In the summer of 1962, English au pair Diane Burroughs finds work in the home of Walter Cousins, an actuary whose wife, Lydia, is hospitalized after a nervous breakdown. Diane is young, but that doesn't stop Walter from lusting after her. It takes only a few uncomfortable pages for the story to progress as one might expect, with 34-year-old Walter ogling and flirting, listening to his young daughter talk to him while she clutched "the au pair's stellar thighs."

Nothing will stop the forward movement of fate, however, not even Diane's admission that she is not 18 years old, but 15, a fact with which Walter seems barely conflicted. When Lydia returns from her hospitalization, Diane's duties as au pair cease, but by then she is pregnant. Walter and Diane hide the pregnancy and arrange for the baby to be adopted.

Throughout the novel, the point of view changes hands, and so when Diane picks up the story line, one hopes she will redeem it. She does not. Instead, she proves to be every bit as despicable as Walter. She cancels the arranged adoption, not for the love of her son, but because it seems a convenient way to blackmail Walter for the next 18 years. She travels from Washington down to Portland, Ore., and leaves her son on a doorstep. "It was bitter-hard. But driving off, she bucked up within minutes. ... Two days later, on a sunny morning, standing beside her open post-office box, she tore open Walter's first installment with giddy pleasure."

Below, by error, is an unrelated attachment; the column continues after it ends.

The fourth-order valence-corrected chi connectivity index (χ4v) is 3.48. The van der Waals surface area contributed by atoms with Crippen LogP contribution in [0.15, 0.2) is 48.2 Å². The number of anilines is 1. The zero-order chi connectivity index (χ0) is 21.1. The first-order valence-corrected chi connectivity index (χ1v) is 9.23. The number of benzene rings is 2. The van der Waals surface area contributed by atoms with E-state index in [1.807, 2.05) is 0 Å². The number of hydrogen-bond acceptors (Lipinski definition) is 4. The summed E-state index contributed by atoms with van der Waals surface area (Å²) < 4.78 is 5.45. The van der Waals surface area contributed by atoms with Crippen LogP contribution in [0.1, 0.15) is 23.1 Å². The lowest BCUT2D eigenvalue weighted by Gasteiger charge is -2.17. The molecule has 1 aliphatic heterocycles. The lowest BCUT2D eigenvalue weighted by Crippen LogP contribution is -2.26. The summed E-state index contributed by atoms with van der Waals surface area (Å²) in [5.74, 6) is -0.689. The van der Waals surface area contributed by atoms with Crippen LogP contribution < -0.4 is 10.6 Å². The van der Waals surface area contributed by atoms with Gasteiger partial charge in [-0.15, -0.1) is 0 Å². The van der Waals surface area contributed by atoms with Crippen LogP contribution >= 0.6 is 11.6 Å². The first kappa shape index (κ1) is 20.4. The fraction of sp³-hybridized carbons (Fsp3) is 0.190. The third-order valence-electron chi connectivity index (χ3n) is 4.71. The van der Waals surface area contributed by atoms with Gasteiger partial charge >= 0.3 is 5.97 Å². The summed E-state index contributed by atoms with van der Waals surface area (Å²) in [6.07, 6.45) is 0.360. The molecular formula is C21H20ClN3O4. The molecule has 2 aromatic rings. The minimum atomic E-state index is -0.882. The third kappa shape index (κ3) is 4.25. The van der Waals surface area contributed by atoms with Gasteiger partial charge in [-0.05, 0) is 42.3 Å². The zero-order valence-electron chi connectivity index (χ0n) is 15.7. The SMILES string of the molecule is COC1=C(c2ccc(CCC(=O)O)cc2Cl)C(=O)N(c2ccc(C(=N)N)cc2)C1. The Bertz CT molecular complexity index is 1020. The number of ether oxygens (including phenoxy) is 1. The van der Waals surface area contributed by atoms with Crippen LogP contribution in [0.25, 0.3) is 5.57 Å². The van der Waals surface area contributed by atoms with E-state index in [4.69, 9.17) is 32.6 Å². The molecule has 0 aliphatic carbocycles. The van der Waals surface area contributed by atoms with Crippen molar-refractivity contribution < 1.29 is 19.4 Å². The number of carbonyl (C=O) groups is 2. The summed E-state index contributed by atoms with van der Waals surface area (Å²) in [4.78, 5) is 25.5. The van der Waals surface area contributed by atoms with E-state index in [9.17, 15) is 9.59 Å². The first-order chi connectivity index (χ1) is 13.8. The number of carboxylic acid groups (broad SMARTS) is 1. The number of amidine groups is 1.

The rest of the novel propels Walter, Diane and their son, Ed King, forward over 50 years, watching as each of them lives out a fate in what the publisher openly bills as "a thrilling reimagining of Sophocles' Oedipus Rex."

There are fast cars and cocaine, plastic surgery and family secrets. Ultimately, Ed, obsessed with algorithms, creates Pythia, a wildly successful Web search engine that earns him his eventual title as the "King of Search," as well as billions of dollars, a fleet of planes and homes around the world. His empire, of course, leads to his undoing.

Guterson attempts to tell an epic tale, but an epic novel needs more than just a few decades to pass between plot points -- it needs characters with complexity and a story that is compelling. Readers will be disappointed on both counts. His is a very literal retelling of the Oedipus story, in which not one of the characters is likable, let alone relatable -- none is fantastically wicked or deliciously acerbic -- and in the end, the reader is left with a surprisingly flat and unoriginal story.

Kim Schmidt is a critic who lives in Illinois.